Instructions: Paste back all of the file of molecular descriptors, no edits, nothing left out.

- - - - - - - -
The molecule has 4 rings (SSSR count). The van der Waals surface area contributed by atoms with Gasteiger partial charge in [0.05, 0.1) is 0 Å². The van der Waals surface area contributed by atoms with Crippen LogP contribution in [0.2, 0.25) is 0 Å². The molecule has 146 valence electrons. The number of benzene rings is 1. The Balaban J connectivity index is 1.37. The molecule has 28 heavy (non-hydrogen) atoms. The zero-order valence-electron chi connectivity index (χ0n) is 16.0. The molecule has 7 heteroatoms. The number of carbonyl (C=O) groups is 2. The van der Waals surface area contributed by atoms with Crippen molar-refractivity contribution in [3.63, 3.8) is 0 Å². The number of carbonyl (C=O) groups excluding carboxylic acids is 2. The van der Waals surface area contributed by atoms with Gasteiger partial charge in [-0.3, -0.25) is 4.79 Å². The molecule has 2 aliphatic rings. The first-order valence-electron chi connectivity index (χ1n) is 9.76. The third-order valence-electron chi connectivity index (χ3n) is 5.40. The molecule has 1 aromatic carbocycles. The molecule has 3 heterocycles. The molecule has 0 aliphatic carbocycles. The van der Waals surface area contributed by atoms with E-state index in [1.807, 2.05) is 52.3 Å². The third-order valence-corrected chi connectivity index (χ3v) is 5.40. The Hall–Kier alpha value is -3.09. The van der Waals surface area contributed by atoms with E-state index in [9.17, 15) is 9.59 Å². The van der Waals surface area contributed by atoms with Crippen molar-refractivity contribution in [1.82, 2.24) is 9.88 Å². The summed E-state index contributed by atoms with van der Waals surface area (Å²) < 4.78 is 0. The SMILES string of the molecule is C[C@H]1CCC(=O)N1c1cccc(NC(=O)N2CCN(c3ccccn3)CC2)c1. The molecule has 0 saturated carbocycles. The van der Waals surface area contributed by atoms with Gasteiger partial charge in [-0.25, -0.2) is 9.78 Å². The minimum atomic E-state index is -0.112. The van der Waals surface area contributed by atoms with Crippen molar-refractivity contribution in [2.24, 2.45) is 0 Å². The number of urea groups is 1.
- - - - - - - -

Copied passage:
The molecule has 4 rings (SSSR count). The van der Waals surface area contributed by atoms with Gasteiger partial charge in [0.05, 0.1) is 0 Å². The van der Waals surface area contributed by atoms with Crippen LogP contribution in [0.2, 0.25) is 0 Å². The molecule has 146 valence electrons. The number of benzene rings is 1. The Balaban J connectivity index is 1.37. The molecule has 28 heavy (non-hydrogen) atoms. The zero-order valence-electron chi connectivity index (χ0n) is 16.0. The molecule has 7 heteroatoms. The number of carbonyl (C=O) groups is 2. The van der Waals surface area contributed by atoms with Crippen molar-refractivity contribution in [3.63, 3.8) is 0 Å². The number of carbonyl (C=O) groups excluding carboxylic acids is 2. The van der Waals surface area contributed by atoms with Gasteiger partial charge in [-0.3, -0.25) is 4.79 Å². The molecule has 2 aliphatic rings. The first-order valence-electron chi connectivity index (χ1n) is 9.76. The third-order valence-electron chi connectivity index (χ3n) is 5.40. The molecule has 1 aromatic carbocycles. The molecule has 3 heterocycles. The molecule has 0 aliphatic carbocycles. The van der Waals surface area contributed by atoms with E-state index in [1.807, 2.05) is 52.3 Å². The third-order valence-corrected chi connectivity index (χ3v) is 5.40. The Hall–Kier alpha value is -3.09. The van der Waals surface area contributed by atoms with E-state index in [9.17, 15) is 9.59 Å². The van der Waals surface area contributed by atoms with Crippen molar-refractivity contribution in [1.82, 2.24) is 9.88 Å². The summed E-state index contributed by atoms with van der Waals surface area (Å²) < 4.78 is 0. The SMILES string of the molecule is C[C@H]1CCC(=O)N1c1cccc(NC(=O)N2CCN(c3ccccn3)CC2)c1. The molecule has 0 saturated carbocycles. The van der Waals surface area contributed by atoms with Gasteiger partial charge in [-0.25, -0.2) is 9.78 Å². The minimum atomic E-state index is -0.112. The van der Waals surface area contributed by atoms with Crippen molar-refractivity contribution in [2.24, 2.45) is 0 Å². The number of urea groups is 1.